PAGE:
[KUALA LUMPUR] Malaysia's ringgit rose to a three-month high and stocks climbed for the week as investors cheered Prime Minister Najib Razak's measures to shore up the economy from falling commodities.
The currency posted its biggest weekly gain since October and rallied more than any other in developing nations in January. Najib maintained the fiscal-deficit target in his budget revisions, while lowering employee state pension contributions and giving tax exemptions to certain groups of workers. An 18-month slide in Brent crude, which has hit government revenue for oil-exporting Malaysia, forced the prime minister to cut this year's price assumption.
While Brent has been very volatile and unnerved investors, it has recovered in the past two weeks and is up from the lowest level since 2003. The ringgit may outperform Asia emerging markets in 2016 as oil stabilizes and because the currency's 19 per cent loss last year was a bit overdone, according to Skandinaviska Enskilda Banken AB.
"Oil prices are higher and that's definitely helping the ringgit," said Sean Yokota, Singapore-based head of Asia strategy at SEB. "The budget was seen as pretty positive."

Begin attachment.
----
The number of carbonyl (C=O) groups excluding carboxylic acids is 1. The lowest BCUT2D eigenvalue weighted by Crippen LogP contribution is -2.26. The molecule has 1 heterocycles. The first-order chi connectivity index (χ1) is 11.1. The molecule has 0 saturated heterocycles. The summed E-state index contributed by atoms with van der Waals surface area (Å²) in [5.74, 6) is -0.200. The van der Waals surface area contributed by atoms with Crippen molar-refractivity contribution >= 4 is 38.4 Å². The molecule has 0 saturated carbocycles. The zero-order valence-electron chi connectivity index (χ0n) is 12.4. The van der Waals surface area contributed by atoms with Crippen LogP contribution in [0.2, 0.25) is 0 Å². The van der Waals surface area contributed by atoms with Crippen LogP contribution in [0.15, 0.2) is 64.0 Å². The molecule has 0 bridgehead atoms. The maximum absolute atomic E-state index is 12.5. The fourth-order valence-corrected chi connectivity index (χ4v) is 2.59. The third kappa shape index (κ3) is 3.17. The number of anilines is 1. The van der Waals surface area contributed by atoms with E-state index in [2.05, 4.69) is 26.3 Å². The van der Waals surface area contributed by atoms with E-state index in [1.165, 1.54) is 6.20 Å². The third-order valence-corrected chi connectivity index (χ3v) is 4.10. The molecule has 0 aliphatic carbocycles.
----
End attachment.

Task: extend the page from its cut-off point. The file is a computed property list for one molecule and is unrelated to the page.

The ringgit strengthened 1.3 per cent to 4.1537 a dollar in Kuala Lumpur and was up 3.5 per cent from Jan. 22, prices from local banks compiled by Bloomberg show. It reached 4.1195 on Friday, the highest level since October, when it last posted a weekly gain of more than 3 per cent. The currency advanced against all 10 major exchange rates in Asia this week, and climbed the most versus the yen and Indian rupee.
Analysts surveyed by Bloomberg forecast the ringgit will weaken to 4.40 a dollar by year-end, representing a 5.6 per cent decline from the current rate. It climbed 3.3 per cent in January, while most other Asian currencies depreciated.
Najib trimmed the 2016 growth forecast on Thursday to 4 per cent to 4.5 per cent, from as much as 5 per cent, and cut the assumption price for oil to $30-$35 a barrel from $48. Brent was trading around $34 on Friday after falling to as low as $27.10 last week.
The government may need to initiate further subsidy cuts such as increasing highway toll rates to meet its target of reducing the fiscal deficit to 3.1 per cent of gross domestic product this year, Michael Wan, an economist at Credit Suisse Group AG in Singapore, wrote in a report on Thursday.
In other local markets, Malaysia's benchmark stock index halted a three-week loss and 10-year government bonds climbed for a third week, pushing the yield down two basis points to 3.88 per cent. The cost to protect the nation's debt from default for five years fell 17 basis points to 180, according to data from CMA.